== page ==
• Gov’t hit for unabated human trafficking in Yolanda hit-areas

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    The Aquino administration has failed to protect the victims of the Super Typhoon Yolanda (international name: Haiyan) who are at risk of falling prey to human trafficking, an opposition lawmaker said on Monday.

    Rep. Luz Ilagan of Gabriela party-list expressed such sentiments in light of the disclosure of United Kingdom-based charity outfit Plan International that there were five girls who were recruited from the towns of Basey and Marabut in Samar province to supposedly work for a bakery in Manila, but were later told that they would be working only at night.

    “We have long warned on the increased vulnerability of women and children in Tacloban as well as in other municipalities in Leyte and Samar after tens of thousands lost homes, livelihood and families during the onslaught of super typhoon Yolanda. Yet it appears that no program or government effort has ever been put in place to arrest or prevent the trafficking of persons from happening and the snail-paced rehabilitation efforts now make the situation worse,” Ilagan said.

    Super Typhoon Yolanda, which lashed Visayas provinces last November, left at least 6,000 people dead and pulverized government and residential properties, resulting in tens of thousands of displaced people.

    The Gabriela legislator argued that the government should have learned its lesson from the Mt. Pinatubo eruption experiences wherein girls fell prey to prostitution in exchange of rice and canned goods.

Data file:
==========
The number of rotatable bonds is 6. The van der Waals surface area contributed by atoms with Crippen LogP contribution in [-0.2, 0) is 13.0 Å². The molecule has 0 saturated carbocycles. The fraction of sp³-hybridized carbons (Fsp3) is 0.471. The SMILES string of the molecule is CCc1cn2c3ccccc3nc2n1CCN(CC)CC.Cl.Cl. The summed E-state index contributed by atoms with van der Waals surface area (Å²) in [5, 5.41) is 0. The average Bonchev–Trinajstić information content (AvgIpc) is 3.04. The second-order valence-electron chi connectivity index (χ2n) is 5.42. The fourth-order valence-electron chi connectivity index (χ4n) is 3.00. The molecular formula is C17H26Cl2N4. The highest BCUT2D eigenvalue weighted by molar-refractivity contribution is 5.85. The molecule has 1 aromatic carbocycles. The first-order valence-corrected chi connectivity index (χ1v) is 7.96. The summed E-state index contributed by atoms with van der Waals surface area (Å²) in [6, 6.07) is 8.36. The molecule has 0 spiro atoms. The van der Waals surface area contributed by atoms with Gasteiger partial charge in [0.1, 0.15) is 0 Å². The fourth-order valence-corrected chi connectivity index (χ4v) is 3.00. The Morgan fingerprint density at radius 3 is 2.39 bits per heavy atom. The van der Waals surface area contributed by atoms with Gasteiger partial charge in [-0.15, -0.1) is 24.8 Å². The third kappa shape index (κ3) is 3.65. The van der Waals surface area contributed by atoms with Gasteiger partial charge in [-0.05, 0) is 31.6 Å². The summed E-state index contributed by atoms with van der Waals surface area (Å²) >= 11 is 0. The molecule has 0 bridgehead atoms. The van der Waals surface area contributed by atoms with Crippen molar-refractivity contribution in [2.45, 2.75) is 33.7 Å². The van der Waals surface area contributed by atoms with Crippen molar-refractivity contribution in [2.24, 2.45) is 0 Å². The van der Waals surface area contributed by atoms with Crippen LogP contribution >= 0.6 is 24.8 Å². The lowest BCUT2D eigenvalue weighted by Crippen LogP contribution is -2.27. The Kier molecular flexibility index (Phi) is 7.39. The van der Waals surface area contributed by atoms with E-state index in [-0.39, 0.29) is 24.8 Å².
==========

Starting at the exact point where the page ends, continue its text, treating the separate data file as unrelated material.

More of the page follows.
“It is highly probable that there are several more cases of  trafficking and prostitution in these areas. It has been more than two months since Yolanda, but many are yet to rebuild their lives and find alternative sources of livelihood. These are extremely desperate times for these women, especially for mothers who have children to feed and support,” Ilagan pointed out.

    Ilagan then cited that those internally displaced persons as a result of Yolanda who have been transported to Manila and Cebu during the first month of evacuation from Tacloban were just as vulnerable.

    “At that time, many were just desperate to leave even if unsure of their destination or their fate in Manila or Cebu. Many did not know where to find relatives or whether their relatives can actually accommodate them. Where are they now?,” Ilagan stressed.

    “Were there even efforts to document those who were leaving Tacloban by the thousands in C130s and military boats?,” Ilagan added in closing. LLANESCA T. PANTI

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